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Texas’ Contact Tracing Company Says Little About Plans

The company that won the state’s $295 million contact tracing contract hasn’t revealed the subcontractors involved or how much tracers are being paid. The company also won’t discuss details of previous work it's done.

(TNS) — A little-known North Texas company that recently won the state’s nod to coordinate contact tracing for coronavirus patients has hired 605 people for the job, but is offering few details of how it will help Texas achieve its ambitious goals.

In his first interview since his Frisco-based MTX Group Inc. won the $295 million, 27-month state contract, company founder and chief executive Das Nobel said it is off to a good start and he has confidence it'll be a success.

“Within the first three days of this project, we have had success because this is the type of solution that we bring,” Nobel said. “We are extremely great at what we do."

But neither he nor the state agency that hired MTX Group on Friday would reveal the subcontractors involved in the project. Nobel also wouldn’t say how much the tracers are being paid, calling it proprietary information.

Questions are being raised about previous work the firm did in Kentucky.

And lawmakers, including Lt. Gov. Dan Patrick, continue to say they’re dismayed by the agency’s hastily awarded contract.

“We should have been in the loop and we should have known. We should have been able to ask questions,” Patrick told supporters during a tele-town hall Thursday.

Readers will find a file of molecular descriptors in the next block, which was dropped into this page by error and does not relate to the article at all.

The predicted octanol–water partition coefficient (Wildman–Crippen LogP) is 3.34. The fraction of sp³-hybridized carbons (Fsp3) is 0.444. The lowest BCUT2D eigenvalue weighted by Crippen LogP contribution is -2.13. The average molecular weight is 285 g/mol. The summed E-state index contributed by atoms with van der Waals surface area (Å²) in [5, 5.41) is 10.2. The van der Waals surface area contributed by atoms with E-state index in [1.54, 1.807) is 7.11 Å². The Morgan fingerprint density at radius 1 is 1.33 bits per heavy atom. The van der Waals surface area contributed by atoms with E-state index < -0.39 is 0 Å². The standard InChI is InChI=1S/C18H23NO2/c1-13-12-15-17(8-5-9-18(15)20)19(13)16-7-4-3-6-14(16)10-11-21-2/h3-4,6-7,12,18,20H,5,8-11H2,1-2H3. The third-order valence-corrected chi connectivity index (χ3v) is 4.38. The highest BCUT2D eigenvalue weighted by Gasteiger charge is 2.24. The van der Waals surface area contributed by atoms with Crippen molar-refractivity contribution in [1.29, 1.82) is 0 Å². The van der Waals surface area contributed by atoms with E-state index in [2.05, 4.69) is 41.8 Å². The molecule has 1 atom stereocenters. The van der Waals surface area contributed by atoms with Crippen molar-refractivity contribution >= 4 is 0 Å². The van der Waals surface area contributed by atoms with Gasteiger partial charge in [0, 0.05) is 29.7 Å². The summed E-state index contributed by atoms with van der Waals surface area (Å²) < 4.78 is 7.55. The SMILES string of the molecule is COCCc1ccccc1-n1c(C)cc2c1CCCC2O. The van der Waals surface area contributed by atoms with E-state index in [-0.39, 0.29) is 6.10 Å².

A spokesman for the Department of State Health Services, however, said the agency is happy with the company’s performance so far, which also involved launching a virtual call center.

Contact tracing is a major piece of Gov. Greg Abbott’s strategy to contain COVID-19 as businesses begin to reopen. The goal is to track down Texans who may have been exposed to the virus and urge them to self-quarantine to help stop the spread. But the state doesn’t know if it’s meeting its own target.

On Friday, Department of State Health Services spokesman Chris Van Deusen could not say whether every positive case in Texas is being traced by state, local, university, nonprofit or MTX employees. Department commissioner John Hellerstedt said on May 18 the state was not able to keep up.

Some 290 of the tracers hired by MTX are already working and the rest will complete training Friday, Van Deusen said.